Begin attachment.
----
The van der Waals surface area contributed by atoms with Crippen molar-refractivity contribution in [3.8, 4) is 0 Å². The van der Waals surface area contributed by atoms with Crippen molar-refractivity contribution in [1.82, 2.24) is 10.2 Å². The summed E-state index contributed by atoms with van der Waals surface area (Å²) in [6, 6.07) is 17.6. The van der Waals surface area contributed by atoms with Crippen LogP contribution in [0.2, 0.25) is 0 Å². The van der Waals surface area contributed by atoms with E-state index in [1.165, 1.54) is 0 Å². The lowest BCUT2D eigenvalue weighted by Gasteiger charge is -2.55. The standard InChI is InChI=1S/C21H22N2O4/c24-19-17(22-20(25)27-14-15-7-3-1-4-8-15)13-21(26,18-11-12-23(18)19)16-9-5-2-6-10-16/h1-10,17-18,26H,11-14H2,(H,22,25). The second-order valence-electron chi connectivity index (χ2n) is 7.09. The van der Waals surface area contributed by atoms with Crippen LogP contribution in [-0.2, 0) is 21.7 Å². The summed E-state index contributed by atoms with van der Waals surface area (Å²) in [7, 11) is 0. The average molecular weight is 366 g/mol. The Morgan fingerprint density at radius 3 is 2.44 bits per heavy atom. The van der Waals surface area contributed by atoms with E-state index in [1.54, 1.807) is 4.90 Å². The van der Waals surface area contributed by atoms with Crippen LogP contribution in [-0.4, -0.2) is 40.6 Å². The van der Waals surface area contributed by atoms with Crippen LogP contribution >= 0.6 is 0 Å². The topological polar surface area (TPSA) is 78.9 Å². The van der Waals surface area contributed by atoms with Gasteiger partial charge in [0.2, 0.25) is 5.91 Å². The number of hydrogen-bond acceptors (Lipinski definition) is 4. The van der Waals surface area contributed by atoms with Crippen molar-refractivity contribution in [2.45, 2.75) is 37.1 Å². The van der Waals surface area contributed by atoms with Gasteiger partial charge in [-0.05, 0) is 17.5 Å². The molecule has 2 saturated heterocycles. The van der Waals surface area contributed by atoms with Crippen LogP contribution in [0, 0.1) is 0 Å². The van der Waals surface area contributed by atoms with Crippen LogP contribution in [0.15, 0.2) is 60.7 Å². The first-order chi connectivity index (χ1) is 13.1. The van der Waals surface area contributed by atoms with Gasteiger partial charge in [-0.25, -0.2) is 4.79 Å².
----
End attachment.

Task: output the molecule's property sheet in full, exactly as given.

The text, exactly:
The van der Waals surface area contributed by atoms with Crippen molar-refractivity contribution in [3.8, 4) is 0 Å². The van der Waals surface area contributed by atoms with Crippen molar-refractivity contribution in [1.82, 2.24) is 10.2 Å². The summed E-state index contributed by atoms with van der Waals surface area (Å²) in [6, 6.07) is 17.6. The van der Waals surface area contributed by atoms with Crippen LogP contribution in [0.2, 0.25) is 0 Å². The van der Waals surface area contributed by atoms with E-state index in [1.165, 1.54) is 0 Å². The lowest BCUT2D eigenvalue weighted by Gasteiger charge is -2.55. The standard InChI is InChI=1S/C21H22N2O4/c24-19-17(22-20(25)27-14-15-7-3-1-4-8-15)13-21(26,18-11-12-23(18)19)16-9-5-2-6-10-16/h1-10,17-18,26H,11-14H2,(H,22,25). The second-order valence-electron chi connectivity index (χ2n) is 7.09. The van der Waals surface area contributed by atoms with Crippen LogP contribution in [-0.2, 0) is 21.7 Å². The summed E-state index contributed by atoms with van der Waals surface area (Å²) in [7, 11) is 0. The average molecular weight is 366 g/mol. The Morgan fingerprint density at radius 3 is 2.44 bits per heavy atom. The van der Waals surface area contributed by atoms with E-state index in [1.54, 1.807) is 4.90 Å². The van der Waals surface area contributed by atoms with Crippen LogP contribution in [-0.4, -0.2) is 40.6 Å². The van der Waals surface area contributed by atoms with Crippen LogP contribution >= 0.6 is 0 Å². The topological polar surface area (TPSA) is 78.9 Å². The van der Waals surface area contributed by atoms with Gasteiger partial charge in [0.2, 0.25) is 5.91 Å². The number of hydrogen-bond acceptors (Lipinski definition) is 4. The van der Waals surface area contributed by atoms with Crippen molar-refractivity contribution in [2.45, 2.75) is 37.1 Å². The van der Waals surface area contributed by atoms with Gasteiger partial charge in [-0.05, 0) is 17.5 Å². The molecule has 2 saturated heterocycles. The van der Waals surface area contributed by atoms with Crippen LogP contribution in [0, 0.1) is 0 Å². The van der Waals surface area contributed by atoms with Crippen LogP contribution in [0.15, 0.2) is 60.7 Å². The first-order chi connectivity index (χ1) is 13.1. The van der Waals surface area contributed by atoms with Gasteiger partial charge in [-0.25, -0.2) is 4.79 Å².